Grammy Award-winning U.K. singer, songwriter, and producer, Imogen Heap, has pushed a little further her call for the use of the blockchain technology as the solution to many of the issues dogging the present day music industry.
As reported by Real Business, Heap explained why it is time for the industry to reinvent the way people discover new content and the creators get paid after giving the crowd at the Oslo Innovation Week a short performance with her Mi.Mu gestural music gloves.
Imagine if every time someone interacted with a song people got paid, without having to look them up. With this thing called blockchain, which underpins Bitcoin, there is a thing called smart contracts. They are like programmable transactions …At the moment it takes up to two years for me to receive my money, and it can really change your life if it would just come when it was due. In this day and age when we make millions of transactions a second, how can it take so long?
“It fundamentally changes everything we do,” she added. “In everything we do there has to be an intermediary who handles the ‘trust’ element, but this doesn’t need to happen with blockchain technology as trust is built into the algorithms. This makes it hard to override and falsify, and we can then deal peer-to-peer. A fan can interact with a song with no intermediaries.”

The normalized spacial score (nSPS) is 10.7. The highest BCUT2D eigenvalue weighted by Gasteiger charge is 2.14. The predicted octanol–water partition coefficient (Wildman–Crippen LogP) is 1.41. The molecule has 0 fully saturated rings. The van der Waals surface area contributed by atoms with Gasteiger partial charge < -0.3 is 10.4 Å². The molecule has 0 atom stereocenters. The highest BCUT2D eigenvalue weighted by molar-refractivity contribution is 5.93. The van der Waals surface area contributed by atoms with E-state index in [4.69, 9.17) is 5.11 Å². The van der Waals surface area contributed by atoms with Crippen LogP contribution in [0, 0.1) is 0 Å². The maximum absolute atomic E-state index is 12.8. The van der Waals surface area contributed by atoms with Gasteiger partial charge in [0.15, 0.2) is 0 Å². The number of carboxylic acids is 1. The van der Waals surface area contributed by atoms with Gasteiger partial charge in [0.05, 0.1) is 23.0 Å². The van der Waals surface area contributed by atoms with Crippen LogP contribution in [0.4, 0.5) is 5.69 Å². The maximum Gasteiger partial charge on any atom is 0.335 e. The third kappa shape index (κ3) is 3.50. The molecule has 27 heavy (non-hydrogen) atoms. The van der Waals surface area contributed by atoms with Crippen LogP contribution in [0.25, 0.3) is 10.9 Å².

The artist readily admits that the concept of blockchain means very little to the music industry right now. But what is exciting is its ability to shape its future, she added. “Blockchain technology has come to a point where other industries are looking at it to save time and short out inefficiencies. And in a world where data is open and doesn’t mean a lack of profits, it can make things more profitable.”
Since the music world started taking notice and thinking of ways to harness distributed ledger technology, Heap has been at the forefront of an advocacy effort to draw necessary attention to the technology.
She says blockchain is completely enabling a rethink of the basic, core structure of how monetary distribution works in the music industry and sees the technology as the ideal platform where important information about her song can be stored.
In a TechCrunch interview at a Disrupt conference in London, Heap describes the blockchain as an innovative form of, “building a system of fairness” and of the view that the technology will “empower the artists to have more leverage over their work.”
Heap released her song Tiny Human on a smart contract on Ujo Music which is on the blockchain last October. She is pioneering Mycelia which aims to “empower a fair, sustainable and vibrant” music industry ecosystem involving all online music interaction services.
Images from Flickr/ Pop!Tech and Shutterstock.